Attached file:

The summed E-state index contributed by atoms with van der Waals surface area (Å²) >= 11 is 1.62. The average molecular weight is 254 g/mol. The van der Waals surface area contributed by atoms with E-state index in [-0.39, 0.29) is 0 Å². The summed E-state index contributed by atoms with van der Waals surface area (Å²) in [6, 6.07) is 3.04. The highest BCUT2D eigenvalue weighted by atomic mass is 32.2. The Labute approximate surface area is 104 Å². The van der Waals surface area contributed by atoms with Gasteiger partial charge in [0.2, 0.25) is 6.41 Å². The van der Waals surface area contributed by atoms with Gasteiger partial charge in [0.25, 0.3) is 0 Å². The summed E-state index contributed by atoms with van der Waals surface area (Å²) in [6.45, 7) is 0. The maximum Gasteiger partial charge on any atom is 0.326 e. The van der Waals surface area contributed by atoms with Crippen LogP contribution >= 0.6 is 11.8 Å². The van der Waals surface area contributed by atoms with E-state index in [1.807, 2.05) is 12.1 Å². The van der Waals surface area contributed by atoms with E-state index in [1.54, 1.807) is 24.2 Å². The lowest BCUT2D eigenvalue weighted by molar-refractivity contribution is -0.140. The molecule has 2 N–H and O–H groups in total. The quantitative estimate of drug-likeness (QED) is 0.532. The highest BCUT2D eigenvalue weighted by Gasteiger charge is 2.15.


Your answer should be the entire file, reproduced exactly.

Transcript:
The summed E-state index contributed by atoms with van der Waals surface area (Å²) >= 11 is 1.62. The average molecular weight is 254 g/mol. The van der Waals surface area contributed by atoms with E-state index in [-0.39, 0.29) is 0 Å². The summed E-state index contributed by atoms with van der Waals surface area (Å²) in [6, 6.07) is 3.04. The highest BCUT2D eigenvalue weighted by atomic mass is 32.2. The Labute approximate surface area is 104 Å². The van der Waals surface area contributed by atoms with Gasteiger partial charge in [0.2, 0.25) is 6.41 Å². The van der Waals surface area contributed by atoms with Gasteiger partial charge in [0.25, 0.3) is 0 Å². The summed E-state index contributed by atoms with van der Waals surface area (Å²) in [6.45, 7) is 0. The maximum Gasteiger partial charge on any atom is 0.326 e. The van der Waals surface area contributed by atoms with Crippen LogP contribution >= 0.6 is 11.8 Å². The van der Waals surface area contributed by atoms with E-state index in [1.807, 2.05) is 12.1 Å². The van der Waals surface area contributed by atoms with E-state index in [1.54, 1.807) is 24.2 Å². The lowest BCUT2D eigenvalue weighted by molar-refractivity contribution is -0.140. The molecule has 2 N–H and O–H groups in total. The quantitative estimate of drug-likeness (QED) is 0.532. The highest BCUT2D eigenvalue weighted by Gasteiger charge is 2.15.